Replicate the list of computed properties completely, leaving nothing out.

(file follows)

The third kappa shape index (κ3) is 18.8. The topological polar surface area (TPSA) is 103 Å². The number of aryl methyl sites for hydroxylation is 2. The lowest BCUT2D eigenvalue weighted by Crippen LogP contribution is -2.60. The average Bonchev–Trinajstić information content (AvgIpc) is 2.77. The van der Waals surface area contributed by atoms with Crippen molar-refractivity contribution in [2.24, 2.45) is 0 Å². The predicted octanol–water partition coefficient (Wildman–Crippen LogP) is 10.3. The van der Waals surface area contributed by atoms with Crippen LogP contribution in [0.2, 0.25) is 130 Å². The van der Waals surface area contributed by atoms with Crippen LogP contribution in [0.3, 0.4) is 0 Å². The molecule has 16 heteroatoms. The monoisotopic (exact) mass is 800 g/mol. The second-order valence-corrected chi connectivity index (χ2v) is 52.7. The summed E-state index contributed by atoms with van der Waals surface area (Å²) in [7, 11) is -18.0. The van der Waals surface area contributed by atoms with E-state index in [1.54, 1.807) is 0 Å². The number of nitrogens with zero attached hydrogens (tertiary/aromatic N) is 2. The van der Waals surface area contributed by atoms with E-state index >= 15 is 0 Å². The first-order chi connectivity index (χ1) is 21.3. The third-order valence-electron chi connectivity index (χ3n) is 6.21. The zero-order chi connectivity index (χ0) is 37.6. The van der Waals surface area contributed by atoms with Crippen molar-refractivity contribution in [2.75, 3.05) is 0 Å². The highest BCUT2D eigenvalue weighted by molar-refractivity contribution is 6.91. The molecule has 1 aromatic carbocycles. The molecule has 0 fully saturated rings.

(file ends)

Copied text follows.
The third kappa shape index (κ3) is 18.8. The topological polar surface area (TPSA) is 103 Å². The number of aryl methyl sites for hydroxylation is 2. The lowest BCUT2D eigenvalue weighted by Crippen LogP contribution is -2.60. The average Bonchev–Trinajstić information content (AvgIpc) is 2.77. The van der Waals surface area contributed by atoms with Crippen molar-refractivity contribution in [2.24, 2.45) is 0 Å². The predicted octanol–water partition coefficient (Wildman–Crippen LogP) is 10.3. The van der Waals surface area contributed by atoms with Crippen LogP contribution in [0.2, 0.25) is 130 Å². The van der Waals surface area contributed by atoms with Crippen LogP contribution in [0.3, 0.4) is 0 Å². The molecule has 16 heteroatoms. The monoisotopic (exact) mass is 800 g/mol. The second-order valence-corrected chi connectivity index (χ2v) is 52.7. The summed E-state index contributed by atoms with van der Waals surface area (Å²) in [7, 11) is -18.0. The van der Waals surface area contributed by atoms with E-state index in [1.54, 1.807) is 0 Å². The number of nitrogens with zero attached hydrogens (tertiary/aromatic N) is 2. The van der Waals surface area contributed by atoms with E-state index >= 15 is 0 Å². The first-order chi connectivity index (χ1) is 21.3. The third-order valence-electron chi connectivity index (χ3n) is 6.21. The zero-order chi connectivity index (χ0) is 37.6. The van der Waals surface area contributed by atoms with Crippen molar-refractivity contribution in [2.75, 3.05) is 0 Å². The highest BCUT2D eigenvalue weighted by molar-refractivity contribution is 6.91. The molecule has 1 aromatic carbocycles. The molecule has 0 fully saturated rings.